Life will never be the same.

And I’m so very glad.  My mourning has turned into rejoicing as we build our family.

I rejoice that God has trusted us with Katherine so early on in our marriage.  I rejoice that we have the opportunity to love, nurture, and raise this little girl.  I rejoice that she is so healthy.  I rejoice that I have an incredibly amazing husband to go through this life with.  I rejoice for this life God has granted us and all that awaits us.  I rejoice in the mundane; I rejoice in the chaos; I rejoice in all I’m learning.  I rejoice with every smile, every little giggle, every new discovery my little girl makes.  I rejoice in each new day with my family and cannot wait to see how the Lord grows us.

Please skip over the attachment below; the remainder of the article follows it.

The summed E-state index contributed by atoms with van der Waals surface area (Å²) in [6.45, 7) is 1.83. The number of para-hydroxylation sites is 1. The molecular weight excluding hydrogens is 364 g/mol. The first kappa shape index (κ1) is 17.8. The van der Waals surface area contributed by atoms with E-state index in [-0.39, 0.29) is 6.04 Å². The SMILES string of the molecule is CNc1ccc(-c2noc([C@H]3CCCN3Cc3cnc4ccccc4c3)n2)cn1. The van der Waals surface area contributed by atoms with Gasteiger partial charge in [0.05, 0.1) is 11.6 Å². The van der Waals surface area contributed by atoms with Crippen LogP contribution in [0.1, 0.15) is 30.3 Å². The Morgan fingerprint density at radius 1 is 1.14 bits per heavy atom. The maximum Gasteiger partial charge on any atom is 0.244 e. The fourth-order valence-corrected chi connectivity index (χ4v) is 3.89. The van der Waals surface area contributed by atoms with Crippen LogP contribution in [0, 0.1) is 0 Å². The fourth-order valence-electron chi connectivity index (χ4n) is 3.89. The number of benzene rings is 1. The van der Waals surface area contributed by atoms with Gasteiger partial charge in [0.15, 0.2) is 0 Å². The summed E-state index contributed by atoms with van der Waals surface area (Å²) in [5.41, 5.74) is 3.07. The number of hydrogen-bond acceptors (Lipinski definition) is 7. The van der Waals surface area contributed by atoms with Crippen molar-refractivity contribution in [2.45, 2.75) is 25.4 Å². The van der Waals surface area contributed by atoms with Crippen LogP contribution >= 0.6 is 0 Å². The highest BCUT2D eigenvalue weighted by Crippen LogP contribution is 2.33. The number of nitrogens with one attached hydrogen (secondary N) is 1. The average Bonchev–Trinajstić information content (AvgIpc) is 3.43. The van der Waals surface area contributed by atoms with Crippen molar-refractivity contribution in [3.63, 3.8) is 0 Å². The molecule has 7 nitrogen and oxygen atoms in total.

Those first six weeks were rough.  But we got through them.  I’m so very thankful for the hard times.  They make the good times so much sweeter.

And life is all the more sweet with our little Katherine Elizabeth by our side.